Set Current Location
Since its founding in 1935, the Wilderness Society has helped to protect 110 million acres of wild lands throughout the United States. It is no wonder then that a lover of wilderness like Ansel Adams would decide to leave 75 of his most beautiful landscape photographs to this crusading institution. The famous photographer's work can be seen in this permanent collection, along with several other pieces of his work that have been gifted to the gallery since Adams' death in 1984. The collection is housed in a stunning refurbished gallery that won the Merit Award for Interior Architecture from the American Institute of Architects in 2010.
This artist-centered non-profit seeks to provide a platform from which emerging artists can find and cultivate their place in the art community, while also exposing the public to new forms of contemporary visual art. The art space, which has a storefront on P Street for increased exposure, hosts six to seven exhibitions each season, and is constantly expanding their outreach to local artists. Visitors to Transformer can explore current exhibitions, attend special events like the annual art auction, and may even be able to speak with the artists.
Designed by architect James Renwick, who also designed the Smithsonian Castle, this gallery was the home of the Corcoran Art Collection until it outgrew the building. Currently, the Renwick is among the foremost craft museums in the country. It includes a full array of the art form, from handwoven rugs to Shaker furniture. The museum shop is a treasure trove of art and books honoring fine craftsmanship. The place reopened in 2015 after undergoing 2 years of renovations.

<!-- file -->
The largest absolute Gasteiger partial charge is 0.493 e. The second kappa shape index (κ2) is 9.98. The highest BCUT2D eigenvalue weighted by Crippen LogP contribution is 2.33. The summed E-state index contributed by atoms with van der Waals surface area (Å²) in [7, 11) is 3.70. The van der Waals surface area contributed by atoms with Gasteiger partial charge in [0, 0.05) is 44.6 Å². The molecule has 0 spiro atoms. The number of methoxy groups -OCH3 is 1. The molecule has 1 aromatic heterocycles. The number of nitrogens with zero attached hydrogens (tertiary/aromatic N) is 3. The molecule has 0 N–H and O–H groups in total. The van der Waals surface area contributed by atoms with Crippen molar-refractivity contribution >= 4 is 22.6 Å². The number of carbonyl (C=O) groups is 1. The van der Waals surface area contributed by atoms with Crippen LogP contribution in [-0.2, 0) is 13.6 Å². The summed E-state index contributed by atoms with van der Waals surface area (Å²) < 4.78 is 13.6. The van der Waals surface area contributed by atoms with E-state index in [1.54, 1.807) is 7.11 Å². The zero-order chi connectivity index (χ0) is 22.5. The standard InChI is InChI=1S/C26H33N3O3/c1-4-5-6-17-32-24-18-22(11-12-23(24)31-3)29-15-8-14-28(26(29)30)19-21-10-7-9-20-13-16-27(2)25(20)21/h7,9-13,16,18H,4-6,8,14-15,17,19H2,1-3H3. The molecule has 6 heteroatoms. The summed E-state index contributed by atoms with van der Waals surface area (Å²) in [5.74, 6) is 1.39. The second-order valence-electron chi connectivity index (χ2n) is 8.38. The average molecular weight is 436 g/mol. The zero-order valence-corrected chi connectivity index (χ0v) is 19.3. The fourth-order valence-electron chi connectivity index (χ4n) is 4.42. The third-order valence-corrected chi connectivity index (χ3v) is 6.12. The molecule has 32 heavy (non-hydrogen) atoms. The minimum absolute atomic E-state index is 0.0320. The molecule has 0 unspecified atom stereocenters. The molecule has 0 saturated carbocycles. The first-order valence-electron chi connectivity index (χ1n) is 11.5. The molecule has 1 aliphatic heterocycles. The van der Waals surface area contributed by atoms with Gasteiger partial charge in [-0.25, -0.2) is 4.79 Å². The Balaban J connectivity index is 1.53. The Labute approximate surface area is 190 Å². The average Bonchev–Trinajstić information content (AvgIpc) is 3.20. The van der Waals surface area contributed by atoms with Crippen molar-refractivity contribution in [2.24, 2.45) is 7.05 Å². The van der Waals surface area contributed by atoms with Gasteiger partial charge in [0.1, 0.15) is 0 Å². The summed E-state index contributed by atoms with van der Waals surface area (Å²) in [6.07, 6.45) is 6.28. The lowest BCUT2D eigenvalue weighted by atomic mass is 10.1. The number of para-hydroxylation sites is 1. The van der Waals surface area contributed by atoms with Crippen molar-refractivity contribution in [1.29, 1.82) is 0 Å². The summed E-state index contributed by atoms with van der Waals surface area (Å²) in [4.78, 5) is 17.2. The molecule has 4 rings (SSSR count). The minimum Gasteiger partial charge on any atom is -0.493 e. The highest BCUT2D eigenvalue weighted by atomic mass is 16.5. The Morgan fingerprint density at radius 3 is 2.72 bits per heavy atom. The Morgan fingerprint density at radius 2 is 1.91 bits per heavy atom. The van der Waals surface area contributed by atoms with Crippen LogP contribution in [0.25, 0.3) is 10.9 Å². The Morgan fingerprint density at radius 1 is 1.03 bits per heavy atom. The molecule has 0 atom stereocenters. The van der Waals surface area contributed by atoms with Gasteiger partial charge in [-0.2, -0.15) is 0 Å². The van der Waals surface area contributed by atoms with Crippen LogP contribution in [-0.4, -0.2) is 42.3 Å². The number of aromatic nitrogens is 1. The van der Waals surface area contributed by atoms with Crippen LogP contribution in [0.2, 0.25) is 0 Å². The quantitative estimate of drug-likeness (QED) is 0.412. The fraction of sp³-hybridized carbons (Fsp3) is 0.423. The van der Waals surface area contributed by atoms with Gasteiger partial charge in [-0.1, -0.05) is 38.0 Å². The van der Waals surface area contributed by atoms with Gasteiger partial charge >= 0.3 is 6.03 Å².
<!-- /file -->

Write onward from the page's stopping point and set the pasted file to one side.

The Phillips Collection retains the 19th-century grandeur enjoyed by the Phillips family. The collection was opened to the public in 1918 while the family was still living in the home. The collection displays mostly 19th- and 20th-century American and European paintings. Significant works by Degas, Renoir, Van Gogh, Cezanne, Bonnard and Klee are on display. One can browse at leisure and perhaps, catch an art student working on a sketch. A cafe is also on site.
Established in 1976 by a collective of 30 artists, the Touchstone Gallery has maintained a 50-plus membership of artists since its inauguration. The gallery hosts a rotating collection of exhibits with the goal of exposing its community to an ever-changing and ever-growing artist community and its works. Visitors to the Touchstone Gallery may see exhibits featuring photography, ceramics, paintings, or mixed media. The gallery also promotes community involvement by supporting art outreach projects and created the Touchstone Foundation for the Arts in 2012.
The Luther W. Brady Art Gallery, which houses George Washington University's permanent art collection, boasts a whopping 3,800 works of art. The university began collecting art in 1821, and has been expanding its collection ever since. Today, the Luther W. Brady Art Gallery includes some of the most iconic American paintings from the 18th Century, including Gilbert Stuart's Monro-Lenox Full-Length Portrait of George Washington. The gallery also runs the Campus Loan Project, which allows pieces from the permanent collection to be hung in public spaces around the university campus.